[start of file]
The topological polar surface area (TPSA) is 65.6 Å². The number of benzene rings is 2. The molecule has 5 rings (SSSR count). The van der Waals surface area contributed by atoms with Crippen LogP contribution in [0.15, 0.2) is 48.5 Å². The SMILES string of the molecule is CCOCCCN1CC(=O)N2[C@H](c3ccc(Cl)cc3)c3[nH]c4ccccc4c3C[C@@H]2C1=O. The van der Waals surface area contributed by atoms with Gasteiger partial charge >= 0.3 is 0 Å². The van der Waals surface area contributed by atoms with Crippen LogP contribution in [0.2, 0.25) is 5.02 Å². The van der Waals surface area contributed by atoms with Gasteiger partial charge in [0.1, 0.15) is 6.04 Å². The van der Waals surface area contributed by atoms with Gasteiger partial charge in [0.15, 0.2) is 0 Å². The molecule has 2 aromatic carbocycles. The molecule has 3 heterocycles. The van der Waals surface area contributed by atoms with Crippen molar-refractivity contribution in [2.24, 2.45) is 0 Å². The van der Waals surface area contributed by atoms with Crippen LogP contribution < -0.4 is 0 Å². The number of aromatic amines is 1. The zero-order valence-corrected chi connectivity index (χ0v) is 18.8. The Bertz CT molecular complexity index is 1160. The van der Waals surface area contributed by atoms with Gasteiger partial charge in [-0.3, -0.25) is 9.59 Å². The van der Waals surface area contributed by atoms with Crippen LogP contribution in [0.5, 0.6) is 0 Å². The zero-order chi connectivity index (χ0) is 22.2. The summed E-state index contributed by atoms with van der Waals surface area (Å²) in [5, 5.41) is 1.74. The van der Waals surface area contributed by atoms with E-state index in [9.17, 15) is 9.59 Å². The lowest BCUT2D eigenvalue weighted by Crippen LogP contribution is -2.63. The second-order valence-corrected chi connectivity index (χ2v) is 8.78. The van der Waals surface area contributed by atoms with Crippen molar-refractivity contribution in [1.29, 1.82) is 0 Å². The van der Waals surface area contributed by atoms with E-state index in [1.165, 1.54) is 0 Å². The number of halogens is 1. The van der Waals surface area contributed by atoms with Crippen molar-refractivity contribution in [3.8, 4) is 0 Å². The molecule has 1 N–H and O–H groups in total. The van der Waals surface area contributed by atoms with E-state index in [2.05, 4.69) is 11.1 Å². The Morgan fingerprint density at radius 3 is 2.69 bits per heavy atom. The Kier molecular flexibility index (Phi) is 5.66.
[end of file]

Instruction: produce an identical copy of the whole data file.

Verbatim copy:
The topological polar surface area (TPSA) is 65.6 Å². The number of benzene rings is 2. The molecule has 5 rings (SSSR count). The van der Waals surface area contributed by atoms with Crippen LogP contribution in [0.15, 0.2) is 48.5 Å². The SMILES string of the molecule is CCOCCCN1CC(=O)N2[C@H](c3ccc(Cl)cc3)c3[nH]c4ccccc4c3C[C@@H]2C1=O. The van der Waals surface area contributed by atoms with Gasteiger partial charge >= 0.3 is 0 Å². The van der Waals surface area contributed by atoms with Crippen LogP contribution in [0.2, 0.25) is 5.02 Å². The van der Waals surface area contributed by atoms with Gasteiger partial charge in [0.1, 0.15) is 6.04 Å². The van der Waals surface area contributed by atoms with Gasteiger partial charge in [0.15, 0.2) is 0 Å². The molecule has 2 aromatic carbocycles. The molecule has 3 heterocycles. The van der Waals surface area contributed by atoms with Crippen molar-refractivity contribution in [2.24, 2.45) is 0 Å². The van der Waals surface area contributed by atoms with Crippen LogP contribution < -0.4 is 0 Å². The number of aromatic amines is 1. The zero-order valence-corrected chi connectivity index (χ0v) is 18.8. The Bertz CT molecular complexity index is 1160. The van der Waals surface area contributed by atoms with Gasteiger partial charge in [-0.3, -0.25) is 9.59 Å². The van der Waals surface area contributed by atoms with Crippen LogP contribution in [0.5, 0.6) is 0 Å². The zero-order chi connectivity index (χ0) is 22.2. The summed E-state index contributed by atoms with van der Waals surface area (Å²) in [5, 5.41) is 1.74. The van der Waals surface area contributed by atoms with E-state index in [9.17, 15) is 9.59 Å². The lowest BCUT2D eigenvalue weighted by Crippen LogP contribution is -2.63. The second-order valence-corrected chi connectivity index (χ2v) is 8.78. The van der Waals surface area contributed by atoms with Crippen molar-refractivity contribution in [1.29, 1.82) is 0 Å². The van der Waals surface area contributed by atoms with E-state index in [1.165, 1.54) is 0 Å². The number of halogens is 1. The van der Waals surface area contributed by atoms with Crippen molar-refractivity contribution in [3.8, 4) is 0 Å². The molecule has 1 N–H and O–H groups in total. The van der Waals surface area contributed by atoms with E-state index in [2.05, 4.69) is 11.1 Å². The Morgan fingerprint density at radius 3 is 2.69 bits per heavy atom. The Kier molecular flexibility index (Phi) is 5.66.